Monday, June 20, 2011

Forget every time you've been told that you don't have an accent

I was re-remembering today an observation: Indians talk with an Indian accent, but from their perspective, you talk with a really ridiculous American accent! Sure, some people here have American family or have themselves spent a lot of time in American or watch Friends and so they think you sound like Chandler or whatever, but that's sure not everybody, and it's definitely not the guy you're trying to get your 50 cent (!!!) breakfast from. Also, while it's an overgeneralization Americans tend to be pretty comfortable with the various ways English pronunciation gets mangled from Texas to Quebec to New Hampshire to Cancun, so it's likely that the person you're talking to has an even harder time than you with their conversation partner's accent. It's just a reminder that America, and even what we usually think of as the "English-speaking world," doesn't own English.

Four years ago when I was here I worked with Nels Beckman, a recent CMU grad, and Aditya, the full time employee I'm also working with this time. Nels got there first and we tried to have a Skype conversation, and Aditya and I could.not.understand.each.other at all. Nels could understand Aditya becasue they were in the same room, and Nels and I could understand each other over the finicky Skype connection because we both speak Globalized Southern American English or whatever, but my mentor and I were hopeless - Nels almost repeated everything either one of us said for the benefit of the other. Anyway, this was all prompted by a five minute conversation I had with Aditya explaining what a "thing-a-ma-jig" is.

Sunday, June 5, 2011

Bangalore World 10K

Today I was a spectator at a race for the first time since I watched the Pittsburgh Marathon in 2009. Two friends from the lab, Ted and Sam, were running, and I decided to be a lazy bum (and a cheap bum, as I'm still in a suboptimal cash flow position while the slow gears of Indian bureaucracy get around to opening my bank account). My 10K was on Thursday, when Ted and Sam tried to get to the late registration and I showed them how to get to the starting line with a minimum of street crossings: getting familiar with the area is paying off!

I walked down to the race course at 7am and was able to cheer on the Microsofties at three different points in the race course. Ted and Sam are skinny fast track runners (if I'd run, they would have beat me by about 10 minutes), so the pack was pretty thin even after they'd passed my last cheering point around the 8K mark. I walked to the finish line, but then decided that was a zoo, so I walked back to the grand avenue. Cubbon Park's grand avenue isn't the most photogenic part of the park, but it's easily the prettiest if you ask me, and it's a great way to start the race's homestretch. I watched the race at a spot a few meters before the point where this photo was taken.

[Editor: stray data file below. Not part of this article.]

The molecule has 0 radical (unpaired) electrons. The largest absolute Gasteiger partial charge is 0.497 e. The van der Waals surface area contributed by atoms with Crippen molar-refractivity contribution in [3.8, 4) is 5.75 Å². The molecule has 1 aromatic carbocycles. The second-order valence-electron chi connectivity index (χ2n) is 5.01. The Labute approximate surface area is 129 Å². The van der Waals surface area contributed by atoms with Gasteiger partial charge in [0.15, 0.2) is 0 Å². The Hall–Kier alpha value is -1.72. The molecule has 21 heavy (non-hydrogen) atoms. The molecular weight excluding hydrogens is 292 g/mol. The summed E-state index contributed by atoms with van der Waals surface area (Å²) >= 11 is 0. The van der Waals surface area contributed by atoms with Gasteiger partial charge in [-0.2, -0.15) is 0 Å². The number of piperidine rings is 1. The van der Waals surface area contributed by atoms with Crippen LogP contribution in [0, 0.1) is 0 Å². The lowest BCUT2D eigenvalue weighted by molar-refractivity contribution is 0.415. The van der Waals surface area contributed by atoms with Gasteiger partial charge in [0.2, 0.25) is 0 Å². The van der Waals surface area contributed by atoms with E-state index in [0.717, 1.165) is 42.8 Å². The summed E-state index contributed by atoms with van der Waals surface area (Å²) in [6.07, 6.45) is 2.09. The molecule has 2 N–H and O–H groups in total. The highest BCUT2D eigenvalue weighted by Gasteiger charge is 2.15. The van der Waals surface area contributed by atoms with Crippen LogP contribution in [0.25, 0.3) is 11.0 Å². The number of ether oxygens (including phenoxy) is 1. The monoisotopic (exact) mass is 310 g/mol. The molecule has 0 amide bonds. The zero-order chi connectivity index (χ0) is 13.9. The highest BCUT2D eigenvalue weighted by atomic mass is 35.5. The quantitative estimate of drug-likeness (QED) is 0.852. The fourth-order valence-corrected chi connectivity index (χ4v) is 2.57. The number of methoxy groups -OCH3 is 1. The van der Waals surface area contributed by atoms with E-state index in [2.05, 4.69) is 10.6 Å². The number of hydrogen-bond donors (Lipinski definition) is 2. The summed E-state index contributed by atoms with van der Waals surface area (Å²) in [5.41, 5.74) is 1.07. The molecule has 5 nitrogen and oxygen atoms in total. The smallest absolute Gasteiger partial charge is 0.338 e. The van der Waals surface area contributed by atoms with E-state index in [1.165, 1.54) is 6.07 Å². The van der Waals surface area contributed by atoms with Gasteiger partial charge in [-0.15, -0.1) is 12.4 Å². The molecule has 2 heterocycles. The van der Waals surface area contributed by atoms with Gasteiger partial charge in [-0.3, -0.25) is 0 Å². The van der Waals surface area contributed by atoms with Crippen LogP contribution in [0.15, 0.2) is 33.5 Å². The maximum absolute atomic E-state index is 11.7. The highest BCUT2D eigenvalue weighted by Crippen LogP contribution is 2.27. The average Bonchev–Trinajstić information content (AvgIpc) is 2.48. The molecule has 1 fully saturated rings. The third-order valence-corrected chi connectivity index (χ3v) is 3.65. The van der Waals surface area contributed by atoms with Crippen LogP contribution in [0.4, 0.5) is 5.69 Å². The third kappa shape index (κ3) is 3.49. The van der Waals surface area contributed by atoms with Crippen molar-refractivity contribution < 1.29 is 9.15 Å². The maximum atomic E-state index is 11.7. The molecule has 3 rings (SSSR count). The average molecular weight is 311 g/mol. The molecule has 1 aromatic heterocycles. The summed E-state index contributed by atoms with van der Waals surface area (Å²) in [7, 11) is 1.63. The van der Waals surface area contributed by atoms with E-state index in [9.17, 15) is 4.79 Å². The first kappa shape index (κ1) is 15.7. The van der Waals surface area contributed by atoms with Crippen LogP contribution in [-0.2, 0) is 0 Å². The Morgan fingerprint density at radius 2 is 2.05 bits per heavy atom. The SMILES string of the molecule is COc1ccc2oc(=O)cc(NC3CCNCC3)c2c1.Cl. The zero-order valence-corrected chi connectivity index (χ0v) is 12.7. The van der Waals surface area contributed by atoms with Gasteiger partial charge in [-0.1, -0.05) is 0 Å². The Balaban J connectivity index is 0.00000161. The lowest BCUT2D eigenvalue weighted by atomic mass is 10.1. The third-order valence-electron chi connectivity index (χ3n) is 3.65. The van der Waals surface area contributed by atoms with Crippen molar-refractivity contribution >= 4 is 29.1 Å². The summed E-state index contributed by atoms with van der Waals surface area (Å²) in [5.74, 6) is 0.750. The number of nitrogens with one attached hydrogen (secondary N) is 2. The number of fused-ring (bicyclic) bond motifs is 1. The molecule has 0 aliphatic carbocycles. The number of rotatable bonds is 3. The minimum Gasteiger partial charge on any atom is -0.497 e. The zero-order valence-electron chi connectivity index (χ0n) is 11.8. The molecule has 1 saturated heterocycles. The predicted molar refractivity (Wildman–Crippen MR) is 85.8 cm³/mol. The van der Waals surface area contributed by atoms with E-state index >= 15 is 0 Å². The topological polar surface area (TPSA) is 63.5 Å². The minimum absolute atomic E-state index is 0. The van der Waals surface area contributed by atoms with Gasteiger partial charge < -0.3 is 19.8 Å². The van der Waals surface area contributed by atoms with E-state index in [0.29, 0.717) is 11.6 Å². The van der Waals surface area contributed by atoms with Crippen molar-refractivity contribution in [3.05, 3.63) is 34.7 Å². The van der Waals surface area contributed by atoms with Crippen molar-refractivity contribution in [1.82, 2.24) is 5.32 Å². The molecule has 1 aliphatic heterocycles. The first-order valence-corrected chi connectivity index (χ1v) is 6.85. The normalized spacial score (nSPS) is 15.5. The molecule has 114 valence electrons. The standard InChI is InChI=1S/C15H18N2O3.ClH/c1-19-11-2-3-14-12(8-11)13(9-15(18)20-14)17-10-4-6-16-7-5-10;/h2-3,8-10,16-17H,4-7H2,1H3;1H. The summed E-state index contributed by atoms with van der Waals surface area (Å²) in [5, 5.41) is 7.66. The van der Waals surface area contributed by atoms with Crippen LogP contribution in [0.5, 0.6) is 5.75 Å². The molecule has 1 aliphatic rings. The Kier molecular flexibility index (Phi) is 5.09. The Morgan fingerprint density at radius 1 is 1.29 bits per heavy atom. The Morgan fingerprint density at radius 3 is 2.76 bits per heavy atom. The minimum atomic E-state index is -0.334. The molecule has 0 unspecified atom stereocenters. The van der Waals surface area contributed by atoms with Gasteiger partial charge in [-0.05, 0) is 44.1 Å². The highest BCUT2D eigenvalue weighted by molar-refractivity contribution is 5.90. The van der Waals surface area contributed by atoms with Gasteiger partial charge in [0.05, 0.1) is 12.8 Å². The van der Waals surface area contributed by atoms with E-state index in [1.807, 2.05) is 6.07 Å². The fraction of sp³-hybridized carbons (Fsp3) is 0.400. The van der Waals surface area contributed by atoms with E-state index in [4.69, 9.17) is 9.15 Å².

So, if you ever find yourself - an American who is, to a first approximation, extroverted - in a foreign country that is, to a first approximation, English speaking, and you find yourself watching a 10K, I strongly suggest you scream your voice out cheering on the runners. Because, hey, sometimes it's fun to spend a Sunday playing to stereotypes, and I the "we are loud and possibly crazy, but usually not in a scary way" is a stereotype of Americans that I'm generally happy to encourage. My spot was where I'd bother a minimal number of the quietly watching Indians, and I just yelled and clapped and cheered for about 20 minutes until my voice gave out completely. It was a ton of fun, and the runners really responded positively to the possibly crazy white guy who was soaked in sweat from the effort of jumping around and cheering. (I'm a sweaty man!) I got a great reaction for the running crowd: lots of cheers back, lots of people going from a walk to a run, dozens and dozens of high fives, and a half dozen requests for me to join the race.

As I walked home, I passed the corporate charity runners, who started later and were in big packs. Basically, the Bangalore World 10K is a 10K race followed by a 10K parade. Weird.

Sunday afternoon I was going to work on a tech report for a collaboration with CMU folks, but I cooked (man, I need to get some spices. lentils without spices are mad boring) and watched TV shows on the internet instead. Oops!